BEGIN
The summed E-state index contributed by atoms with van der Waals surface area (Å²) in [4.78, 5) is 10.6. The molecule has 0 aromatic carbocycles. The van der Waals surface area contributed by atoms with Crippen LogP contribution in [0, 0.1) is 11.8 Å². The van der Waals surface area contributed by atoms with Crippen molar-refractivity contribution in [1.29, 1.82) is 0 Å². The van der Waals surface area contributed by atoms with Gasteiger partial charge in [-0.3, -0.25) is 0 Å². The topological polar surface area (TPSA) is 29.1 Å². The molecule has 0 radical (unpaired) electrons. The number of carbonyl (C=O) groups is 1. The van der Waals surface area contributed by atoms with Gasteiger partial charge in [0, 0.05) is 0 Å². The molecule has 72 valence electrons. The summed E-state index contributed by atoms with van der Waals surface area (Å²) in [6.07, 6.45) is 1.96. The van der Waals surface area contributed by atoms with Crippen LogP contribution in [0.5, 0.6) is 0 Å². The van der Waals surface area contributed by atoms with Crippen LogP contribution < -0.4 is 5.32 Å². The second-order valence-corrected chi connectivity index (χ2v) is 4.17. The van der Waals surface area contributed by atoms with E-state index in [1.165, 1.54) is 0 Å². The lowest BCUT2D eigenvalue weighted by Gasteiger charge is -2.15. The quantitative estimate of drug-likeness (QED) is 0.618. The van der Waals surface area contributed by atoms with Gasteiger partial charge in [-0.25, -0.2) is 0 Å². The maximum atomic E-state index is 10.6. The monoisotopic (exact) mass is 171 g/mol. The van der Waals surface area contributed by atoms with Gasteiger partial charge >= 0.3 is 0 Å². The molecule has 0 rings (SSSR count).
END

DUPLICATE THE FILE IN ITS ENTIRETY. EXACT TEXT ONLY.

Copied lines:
The summed E-state index contributed by atoms with van der Waals surface area (Å²) in [4.78, 5) is 10.6. The molecule has 0 aromatic carbocycles. The van der Waals surface area contributed by atoms with Crippen LogP contribution in [0, 0.1) is 11.8 Å². The van der Waals surface area contributed by atoms with Crippen molar-refractivity contribution in [1.29, 1.82) is 0 Å². The van der Waals surface area contributed by atoms with Gasteiger partial charge in [-0.3, -0.25) is 0 Å². The topological polar surface area (TPSA) is 29.1 Å². The molecule has 0 radical (unpaired) electrons. The number of carbonyl (C=O) groups is 1. The van der Waals surface area contributed by atoms with Gasteiger partial charge in [0, 0.05) is 0 Å². The molecule has 72 valence electrons. The summed E-state index contributed by atoms with van der Waals surface area (Å²) in [6.07, 6.45) is 1.96. The van der Waals surface area contributed by atoms with Crippen LogP contribution in [0.5, 0.6) is 0 Å². The van der Waals surface area contributed by atoms with Crippen LogP contribution < -0.4 is 5.32 Å². The second-order valence-corrected chi connectivity index (χ2v) is 4.17. The van der Waals surface area contributed by atoms with E-state index in [1.165, 1.54) is 0 Å². The lowest BCUT2D eigenvalue weighted by Gasteiger charge is -2.15. The quantitative estimate of drug-likeness (QED) is 0.618. The van der Waals surface area contributed by atoms with Gasteiger partial charge in [-0.25, -0.2) is 0 Å². The maximum atomic E-state index is 10.6. The monoisotopic (exact) mass is 171 g/mol. The van der Waals surface area contributed by atoms with Gasteiger partial charge >= 0.3 is 0 Å². The molecule has 0 rings (SSSR count).